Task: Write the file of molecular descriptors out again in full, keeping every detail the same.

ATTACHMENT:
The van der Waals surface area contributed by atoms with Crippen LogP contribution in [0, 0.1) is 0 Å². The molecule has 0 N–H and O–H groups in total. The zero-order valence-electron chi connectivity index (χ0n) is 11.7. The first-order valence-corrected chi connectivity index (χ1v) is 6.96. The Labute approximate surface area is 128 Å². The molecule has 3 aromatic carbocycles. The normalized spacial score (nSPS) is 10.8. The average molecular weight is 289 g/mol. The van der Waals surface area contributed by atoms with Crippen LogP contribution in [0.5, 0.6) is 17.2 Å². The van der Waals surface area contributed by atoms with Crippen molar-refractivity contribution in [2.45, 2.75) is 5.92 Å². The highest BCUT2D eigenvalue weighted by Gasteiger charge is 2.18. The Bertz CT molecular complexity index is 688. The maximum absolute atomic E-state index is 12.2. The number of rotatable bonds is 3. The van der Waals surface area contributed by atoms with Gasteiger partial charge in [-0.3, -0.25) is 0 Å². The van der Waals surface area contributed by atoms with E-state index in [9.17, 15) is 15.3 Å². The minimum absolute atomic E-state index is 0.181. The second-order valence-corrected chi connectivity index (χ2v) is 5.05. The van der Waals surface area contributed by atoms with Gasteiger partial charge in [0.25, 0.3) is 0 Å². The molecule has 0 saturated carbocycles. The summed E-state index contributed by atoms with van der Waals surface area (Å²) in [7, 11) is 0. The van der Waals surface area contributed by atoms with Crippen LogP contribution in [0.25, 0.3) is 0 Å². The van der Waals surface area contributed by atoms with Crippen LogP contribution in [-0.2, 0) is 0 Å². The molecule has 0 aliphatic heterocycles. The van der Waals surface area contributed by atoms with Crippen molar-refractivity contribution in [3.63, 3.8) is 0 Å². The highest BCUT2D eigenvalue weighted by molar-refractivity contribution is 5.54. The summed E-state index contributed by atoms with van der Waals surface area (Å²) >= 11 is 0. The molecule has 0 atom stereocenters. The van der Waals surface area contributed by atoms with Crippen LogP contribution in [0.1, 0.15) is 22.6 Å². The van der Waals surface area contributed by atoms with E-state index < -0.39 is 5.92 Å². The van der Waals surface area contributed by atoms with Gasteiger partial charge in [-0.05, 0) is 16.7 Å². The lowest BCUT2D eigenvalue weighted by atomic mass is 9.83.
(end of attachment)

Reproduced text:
The van der Waals surface area contributed by atoms with Crippen LogP contribution in [0, 0.1) is 0 Å². The molecule has 0 N–H and O–H groups in total. The zero-order valence-electron chi connectivity index (χ0n) is 11.7. The first-order valence-corrected chi connectivity index (χ1v) is 6.96. The Labute approximate surface area is 128 Å². The molecule has 3 aromatic carbocycles. The normalized spacial score (nSPS) is 10.8. The average molecular weight is 289 g/mol. The van der Waals surface area contributed by atoms with Crippen LogP contribution in [0.5, 0.6) is 17.2 Å². The van der Waals surface area contributed by atoms with Crippen molar-refractivity contribution in [2.45, 2.75) is 5.92 Å². The highest BCUT2D eigenvalue weighted by Gasteiger charge is 2.18. The Bertz CT molecular complexity index is 688. The maximum absolute atomic E-state index is 12.2. The number of rotatable bonds is 3. The van der Waals surface area contributed by atoms with Gasteiger partial charge in [-0.3, -0.25) is 0 Å². The van der Waals surface area contributed by atoms with E-state index in [9.17, 15) is 15.3 Å². The minimum absolute atomic E-state index is 0.181. The second-order valence-corrected chi connectivity index (χ2v) is 5.05. The van der Waals surface area contributed by atoms with Gasteiger partial charge in [0.25, 0.3) is 0 Å². The molecule has 0 saturated carbocycles. The summed E-state index contributed by atoms with van der Waals surface area (Å²) in [7, 11) is 0. The van der Waals surface area contributed by atoms with Crippen LogP contribution in [0.25, 0.3) is 0 Å². The van der Waals surface area contributed by atoms with Crippen LogP contribution in [-0.2, 0) is 0 Å². The molecule has 0 aliphatic heterocycles. The van der Waals surface area contributed by atoms with Crippen molar-refractivity contribution in [3.63, 3.8) is 0 Å². The highest BCUT2D eigenvalue weighted by molar-refractivity contribution is 5.54. The summed E-state index contributed by atoms with van der Waals surface area (Å²) >= 11 is 0. The molecule has 0 atom stereocenters. The van der Waals surface area contributed by atoms with Crippen LogP contribution in [0.1, 0.15) is 22.6 Å². The van der Waals surface area contributed by atoms with E-state index < -0.39 is 5.92 Å². The van der Waals surface area contributed by atoms with Gasteiger partial charge in [-0.05, 0) is 16.7 Å². The lowest BCUT2D eigenvalue weighted by atomic mass is 9.83.